When I first heard the series “This I Believe” I asked myself what it was in my life that I truly believed in. I couldn’t come up with a satisfactory answer. That’s not to say that I considered myself to be some angst-filled teenager incapable of connecting with the world around me. Rather, I felt that there was no one thing I truly believed in above all else.
That changed this January when I took a class through my college during the last three weeks of winter break. Along with my classmates, I moved to the Common Ground Collective in the Ninth Ward in New Orleans. For three weeks we spent our days gutting flood-damaged houses in the Lower Ninth, helping evicted families move out of their apartments, and cleaning up trash in the still debris-littered Seventh Ward.
My first day gutting houses opened my eyes to the reality of life in this country. Imagine walking up to a house that withstood hundred-plus mile an hour winds only to be flooded by up to fifteen feet of stagnant water for a month. The outside of houses bore visible watermarks, showing where the water sat, then receded, then rose, then receded. Once the water finally retreated back to the canals and Lake Pontchartrain, residents were told they could not return, that it was illegal to attempt to clean up their houses. For fifteen months, houses were overtaken by toxic black mold as it destroyed furniture, walls, appliances, and most importantly photographs and memories.
In one of the bedrooms of the first house I gutted, I found flashcards. These probably had no significant meaning for the owners of the house. They were simply study notes for a test. But reflected in those flashcards I saw myself. I saw that the girl whose room I was in was not much different from me. She too was a student who spent her nights studying for exams. But unlike me, she had faced true tragedy in a country that despite its ideals does not care about her or the two people who were found dead in her house two months after the storm. A country, which a year and half after facing Hurricane Katrina, has forgotten. A country, which has assumed that since the Saints made the playoffs, New Orleans has returned.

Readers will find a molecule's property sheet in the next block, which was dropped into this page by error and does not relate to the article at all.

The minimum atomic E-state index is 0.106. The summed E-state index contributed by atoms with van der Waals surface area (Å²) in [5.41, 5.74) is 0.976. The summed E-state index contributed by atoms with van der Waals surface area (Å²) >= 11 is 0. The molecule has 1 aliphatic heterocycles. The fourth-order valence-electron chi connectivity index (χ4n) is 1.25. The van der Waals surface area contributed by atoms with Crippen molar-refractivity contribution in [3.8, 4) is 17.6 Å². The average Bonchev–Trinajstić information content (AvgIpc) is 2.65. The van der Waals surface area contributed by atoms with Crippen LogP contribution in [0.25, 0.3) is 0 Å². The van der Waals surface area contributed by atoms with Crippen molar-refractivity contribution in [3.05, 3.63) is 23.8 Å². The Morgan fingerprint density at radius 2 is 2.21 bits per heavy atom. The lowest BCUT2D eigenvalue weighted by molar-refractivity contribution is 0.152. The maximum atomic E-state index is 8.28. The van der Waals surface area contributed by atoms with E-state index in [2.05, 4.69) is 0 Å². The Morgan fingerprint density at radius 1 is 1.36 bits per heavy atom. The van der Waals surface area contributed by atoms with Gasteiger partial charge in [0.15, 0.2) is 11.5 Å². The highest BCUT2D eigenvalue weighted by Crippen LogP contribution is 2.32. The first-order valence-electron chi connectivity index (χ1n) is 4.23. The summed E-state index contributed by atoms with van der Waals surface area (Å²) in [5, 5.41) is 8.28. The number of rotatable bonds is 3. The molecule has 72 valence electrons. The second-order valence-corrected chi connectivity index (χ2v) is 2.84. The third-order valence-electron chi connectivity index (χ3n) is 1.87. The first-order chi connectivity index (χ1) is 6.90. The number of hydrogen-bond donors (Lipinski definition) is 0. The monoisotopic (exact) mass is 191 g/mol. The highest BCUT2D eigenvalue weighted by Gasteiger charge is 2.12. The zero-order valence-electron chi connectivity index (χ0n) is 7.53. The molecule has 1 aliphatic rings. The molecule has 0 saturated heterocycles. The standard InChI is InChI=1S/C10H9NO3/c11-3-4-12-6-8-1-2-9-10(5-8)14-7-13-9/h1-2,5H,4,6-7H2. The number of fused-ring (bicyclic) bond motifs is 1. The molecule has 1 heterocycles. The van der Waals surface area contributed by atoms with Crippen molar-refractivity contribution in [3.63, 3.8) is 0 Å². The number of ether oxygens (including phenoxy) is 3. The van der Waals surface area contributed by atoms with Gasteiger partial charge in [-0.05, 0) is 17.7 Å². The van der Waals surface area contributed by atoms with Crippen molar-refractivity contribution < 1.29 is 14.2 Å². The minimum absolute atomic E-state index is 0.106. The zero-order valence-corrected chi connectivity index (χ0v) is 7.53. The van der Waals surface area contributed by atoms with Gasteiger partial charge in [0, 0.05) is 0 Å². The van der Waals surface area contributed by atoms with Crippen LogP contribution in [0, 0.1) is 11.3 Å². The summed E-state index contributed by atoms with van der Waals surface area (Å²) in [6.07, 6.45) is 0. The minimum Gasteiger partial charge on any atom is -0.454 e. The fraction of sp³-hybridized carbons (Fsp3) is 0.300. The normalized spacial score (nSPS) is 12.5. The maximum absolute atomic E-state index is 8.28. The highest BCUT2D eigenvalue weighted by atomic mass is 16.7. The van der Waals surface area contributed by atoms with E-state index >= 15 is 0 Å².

The residents I met in New Orleans truly formed my experience. I talked to people who had lived in the same house their entire lives only to see it, and all of their possessions, washed away during the storm. Yet, each I spoke to had such incredible hope for what could happen. I met people who refused to move away despite the years it will take to rebuild their homes and lives. These residents instilled in me a hope that I’ve never felt before. It is a faith in people to do what’s right despite governmental and institutional failures. Previously I had lost faith in the ability of the individual to change anything. That doubt and uncertainty within me is gone. I saw so many acts of individual humanity, illuminated by an environment of harsh indifference, that I now truly believe that ordinary people can become extraordinary and can change the world.
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